When North America locked down, birds filled the gap left by people

When North America locked down, birds filled the gap left by people

An analysis of bird sightings in Canada and the U.S. showed that many North American species, from mighty eagles to diminutive hummingbirds, gained ground during COVID-19 lockdowns as humans sheltered in place.

“Bald eagles changed their use of the entire North American continent,” said Nicola Koper, professor of conservation biology at the University of Manitoba and a co-author of a recent paper in the journal Science Advances.

These iconic eagles, Haliaeetus leucocephalus, homed in on counties where traffic was at its lowest ebb due to strict lockdowns.

“Hummingbirds more than tripled in abundance near airports,” Koper said.

Of the 82 species considered, the distribution of 66 changed during pandemic-related shutdowns. The general trend was of growing abundance in areas where human activity was muted. “It shows how sensitive they are to changes in human behavior,” Koper said, “even small alterations in how humans move in their environment impacts birds.”

The researchers gathered more than 4 million records from the eBird database, a platform that relies on contributions from volunteers, a flock that includes amateur bird enthusiasts and professional birders. Since the forum has been around for a while, the scientists could compare species abundance from May to June 2020 to the same period in previous years.

“This is an amazing study. The team leveraged large data sets collected by the community-science program eBird, to investigate how birds across North America responded to lockdowns in early 2020,” said Christian Rutz, biology professor at the University of St. Andrews, Scotland, who was not involved in the study.

A ruby-throated hummingbird (Archilochus colubris). Image courtesy of Shenandoah National Park/Flickr.
A ruby-throated hummingbird (Archilochus colubris). Image courtesy of Shenandoah National Park/Flickr.

The WHO declared COVID-19 a pandemic in March 2020, precipitating shutdowns and travel restrictions across the world. Rutz’s team coined the term “anthropause” for the unprecedented decline in human activity, especially travel, in that period.

Many people have turned to nature during the pandemic, a trend that has persisted in 2021. On Global Big Day in May, an annual bird-watching festival, more than 2 million observations were added on the eBird website, shattering records.

The change in birder behavior presented a challenge for the ecologists because data about abundance had to be weighed against the spike in birding interest and effort. To ensure this did not bias their results, the study authors were selective about which data they used and relied on observations made by experienced birders.

This collective record-keeping also revealed that migratory birds stopped over in urban surroundings more frequently than before. These breaks influence their survival chances, so making urban landscapes more welcoming could have tangible conservation benefits.

A red-tailed hawk (Buteo jamaicensis). Image courtesy of Alan Vernon/Flickr.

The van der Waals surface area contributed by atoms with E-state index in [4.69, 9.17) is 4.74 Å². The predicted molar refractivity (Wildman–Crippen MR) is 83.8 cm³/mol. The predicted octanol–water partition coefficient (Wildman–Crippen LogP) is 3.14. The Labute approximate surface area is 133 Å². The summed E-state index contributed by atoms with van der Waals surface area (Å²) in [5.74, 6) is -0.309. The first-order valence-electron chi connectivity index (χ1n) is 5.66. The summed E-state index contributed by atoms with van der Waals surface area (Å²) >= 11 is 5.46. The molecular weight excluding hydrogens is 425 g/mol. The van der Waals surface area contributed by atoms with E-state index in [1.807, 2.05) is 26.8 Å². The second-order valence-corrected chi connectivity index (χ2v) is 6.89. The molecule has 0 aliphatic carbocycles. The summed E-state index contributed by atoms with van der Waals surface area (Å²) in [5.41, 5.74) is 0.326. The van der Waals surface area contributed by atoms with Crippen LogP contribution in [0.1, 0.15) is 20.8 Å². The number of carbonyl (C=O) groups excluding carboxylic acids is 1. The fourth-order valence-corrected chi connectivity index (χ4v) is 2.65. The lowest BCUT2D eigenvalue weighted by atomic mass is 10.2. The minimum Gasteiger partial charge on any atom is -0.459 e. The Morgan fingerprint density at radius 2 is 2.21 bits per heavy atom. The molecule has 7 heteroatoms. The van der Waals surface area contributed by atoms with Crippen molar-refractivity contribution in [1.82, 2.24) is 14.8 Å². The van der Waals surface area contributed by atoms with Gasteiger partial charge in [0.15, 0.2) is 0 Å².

A red-tailed hawk (Buteo jamaicensis). Image courtesy of Alan Vernon/Flickr.

But this adaptability is also a silent reproach. It shows what a disruptive role humans play in the environment, displacing wildlife from otherwise suitable habitats. While infrastructure like roads and airports fundamentally transform landscapes, some forms of degradation are more insidious.

“The main driver of bird decline is habitat loss, but this kind of result reminds us that there is functional loss too,” Koper said. Birds need more than just the right kind of vegetation to thrive. They must be able to communicate with each other, feel safe in their surroundings, and get food.

The researchers found that among the 66 species that experienced a change in distribution, not all reacted in the same way to human disturbances. Red-tailed hawks (Buteo jamaicensis), for example, appeared more frequently in urban centers but did not patronize major roads as much during the confinement.

This study did not examine what, in particular, the birds were responding to. But previous research has shown that noise and air pollution and the risk of traffic accidents influence where they congregate.

“It is very interesting to see that the effects of lockdowns varied across bird species and environmental contexts. That is something many animal ecologists had predicted,” Rutz said.

Rutz chairs the COVID-19 Bio-Logging Initiative. The bio-logging approach takes a slightly different tack than direct human observation. It relies on GPS tracking or video devices to trace how animals navigate their surroundings. It could help paint a clearer picture of how wildlife behaved when humans were locked down.


Schrimpf, M. B., Des Brisay, P. G., Johnston, A., Smith, A. C., Sánchez-Jasso, J., Robinson, B. G., … Koper, N. (2021). Reduced human activity during COVID-19 alters avian land use across North America. Science Advances, 7(39). doi:10.1126/sciadv.abf5073

Rutz, C., Loretto, M., Bates, A. E., Davidson, S. C., Duarte, C. M., Jetz, W., … Cagnacci, F. (2020). COVID-19 lockdown allows researchers to quantify the effects of human activity on wildlife. Nature Ecology & Evolution, 4(9), 1156-1159. doi:10.1038/s41559-020-1237-z

This article by Malavika Vyawahare was first published by Mongabay.com on 28 September 2021. Lead Image: Bald eagle (Haliaeetus leucocephalus). Image courtesy of Pixabay.

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